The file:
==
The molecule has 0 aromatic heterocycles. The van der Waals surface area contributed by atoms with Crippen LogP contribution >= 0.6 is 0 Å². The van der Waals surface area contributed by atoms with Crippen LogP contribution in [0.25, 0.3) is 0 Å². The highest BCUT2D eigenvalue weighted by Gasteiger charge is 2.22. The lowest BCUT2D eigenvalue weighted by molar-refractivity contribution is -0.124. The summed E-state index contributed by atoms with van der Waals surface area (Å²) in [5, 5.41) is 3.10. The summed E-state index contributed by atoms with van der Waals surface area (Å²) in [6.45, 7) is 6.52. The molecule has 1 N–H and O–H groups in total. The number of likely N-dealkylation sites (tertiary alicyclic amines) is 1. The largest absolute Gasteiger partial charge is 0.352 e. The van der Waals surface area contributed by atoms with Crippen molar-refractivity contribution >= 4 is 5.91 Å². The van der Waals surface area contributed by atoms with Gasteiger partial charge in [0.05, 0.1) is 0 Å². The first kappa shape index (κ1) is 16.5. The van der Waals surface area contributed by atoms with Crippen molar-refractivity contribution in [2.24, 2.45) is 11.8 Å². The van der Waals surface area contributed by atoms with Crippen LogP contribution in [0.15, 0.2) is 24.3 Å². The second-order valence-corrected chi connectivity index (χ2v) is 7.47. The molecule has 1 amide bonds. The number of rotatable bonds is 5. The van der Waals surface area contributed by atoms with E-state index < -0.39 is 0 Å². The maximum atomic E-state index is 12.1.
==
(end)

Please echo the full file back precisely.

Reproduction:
The molecule has 0 aromatic heterocycles. The van der Waals surface area contributed by atoms with Crippen LogP contribution >= 0.6 is 0 Å². The van der Waals surface area contributed by atoms with Crippen LogP contribution in [0.25, 0.3) is 0 Å². The highest BCUT2D eigenvalue weighted by Gasteiger charge is 2.22. The lowest BCUT2D eigenvalue weighted by molar-refractivity contribution is -0.124. The summed E-state index contributed by atoms with van der Waals surface area (Å²) in [5, 5.41) is 3.10. The summed E-state index contributed by atoms with van der Waals surface area (Å²) in [6.45, 7) is 6.52. The molecule has 1 N–H and O–H groups in total. The number of likely N-dealkylation sites (tertiary alicyclic amines) is 1. The largest absolute Gasteiger partial charge is 0.352 e. The van der Waals surface area contributed by atoms with Crippen molar-refractivity contribution >= 4 is 5.91 Å². The van der Waals surface area contributed by atoms with Gasteiger partial charge in [0.05, 0.1) is 0 Å². The first kappa shape index (κ1) is 16.5. The van der Waals surface area contributed by atoms with Crippen molar-refractivity contribution in [2.24, 2.45) is 11.8 Å². The van der Waals surface area contributed by atoms with Crippen LogP contribution in [0.15, 0.2) is 24.3 Å². The second-order valence-corrected chi connectivity index (χ2v) is 7.47. The molecule has 1 amide bonds. The number of rotatable bonds is 5. The van der Waals surface area contributed by atoms with E-state index < -0.39 is 0 Å². The maximum atomic E-state index is 12.1.